Developmental Portfolios are often used to facilitate communication between students and faculty. Similar to a reflective journal, a developmental portfolio documents the development of student skills over a specific time period. For example, a writing portfolio may require a series of written projects which are reviewed by the student, their peers, and the faculty member. The writing portfolio demonstrates the student's development of writing skill over the course of the semester.
Showcase Portfolios are a compilation of exemplary work and student skills over the course of a student's academic career. The purpose of this type of portfolio is to exhibit artifacts demonstrating a student's knowledge, skill, and/or talent. This type of portfolio can play a significant role in marketing a student's capabilities to potential employers upon graduation with a degree or certification.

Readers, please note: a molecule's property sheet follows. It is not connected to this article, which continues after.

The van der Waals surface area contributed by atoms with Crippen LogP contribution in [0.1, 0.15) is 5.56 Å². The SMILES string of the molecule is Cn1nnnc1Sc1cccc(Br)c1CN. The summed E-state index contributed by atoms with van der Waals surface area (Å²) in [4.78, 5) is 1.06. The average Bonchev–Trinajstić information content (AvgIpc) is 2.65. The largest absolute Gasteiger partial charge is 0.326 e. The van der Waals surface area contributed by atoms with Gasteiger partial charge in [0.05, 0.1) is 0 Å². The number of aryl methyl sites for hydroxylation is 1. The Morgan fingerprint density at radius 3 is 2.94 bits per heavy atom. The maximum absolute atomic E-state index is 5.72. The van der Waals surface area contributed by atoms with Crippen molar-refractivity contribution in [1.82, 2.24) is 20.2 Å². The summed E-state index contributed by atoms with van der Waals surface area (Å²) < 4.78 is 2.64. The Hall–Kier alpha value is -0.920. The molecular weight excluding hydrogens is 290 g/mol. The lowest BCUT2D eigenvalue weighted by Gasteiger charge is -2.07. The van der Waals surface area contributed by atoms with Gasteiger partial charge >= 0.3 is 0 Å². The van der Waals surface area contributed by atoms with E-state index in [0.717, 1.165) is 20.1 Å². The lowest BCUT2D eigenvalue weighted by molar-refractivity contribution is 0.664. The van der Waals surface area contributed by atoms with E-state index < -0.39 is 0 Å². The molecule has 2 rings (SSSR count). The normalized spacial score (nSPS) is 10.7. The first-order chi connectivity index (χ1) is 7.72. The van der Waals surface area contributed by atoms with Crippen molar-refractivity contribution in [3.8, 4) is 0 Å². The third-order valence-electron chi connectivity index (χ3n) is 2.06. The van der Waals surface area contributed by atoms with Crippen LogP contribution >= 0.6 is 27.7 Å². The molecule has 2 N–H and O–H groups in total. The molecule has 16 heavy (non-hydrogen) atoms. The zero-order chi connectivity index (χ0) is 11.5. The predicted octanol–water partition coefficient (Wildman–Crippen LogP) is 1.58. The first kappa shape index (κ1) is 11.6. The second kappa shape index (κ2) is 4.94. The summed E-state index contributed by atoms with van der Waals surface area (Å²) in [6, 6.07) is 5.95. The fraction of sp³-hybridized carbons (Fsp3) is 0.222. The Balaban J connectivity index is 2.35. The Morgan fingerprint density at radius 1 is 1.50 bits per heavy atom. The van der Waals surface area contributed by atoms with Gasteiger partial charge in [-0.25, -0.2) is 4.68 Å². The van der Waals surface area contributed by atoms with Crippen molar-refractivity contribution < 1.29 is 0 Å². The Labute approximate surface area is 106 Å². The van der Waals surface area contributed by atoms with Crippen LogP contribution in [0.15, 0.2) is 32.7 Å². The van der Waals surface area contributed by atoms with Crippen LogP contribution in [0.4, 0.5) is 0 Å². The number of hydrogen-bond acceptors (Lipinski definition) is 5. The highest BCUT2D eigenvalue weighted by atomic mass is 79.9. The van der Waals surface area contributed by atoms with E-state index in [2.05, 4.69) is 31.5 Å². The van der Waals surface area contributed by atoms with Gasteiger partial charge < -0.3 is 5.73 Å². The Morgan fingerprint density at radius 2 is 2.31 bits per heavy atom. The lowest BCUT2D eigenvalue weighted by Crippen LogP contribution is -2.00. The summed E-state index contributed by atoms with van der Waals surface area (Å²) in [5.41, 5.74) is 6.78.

Hybrid Portfolios are a combination of two or all three types of portfolios listed above. Rarely will you find a portfolio that is strictly used for assessment, development or showcase purposes. Occasionally, you may come across showcase portfolios that do not show evidence of self-reflection, rubrics for assessment or feedback, however, as Helen Barrett, an expert in the field of e-portfolios, would say "a portfolio without standards, goals and/or reflection is just a fancy resume, not an electronic portfolio."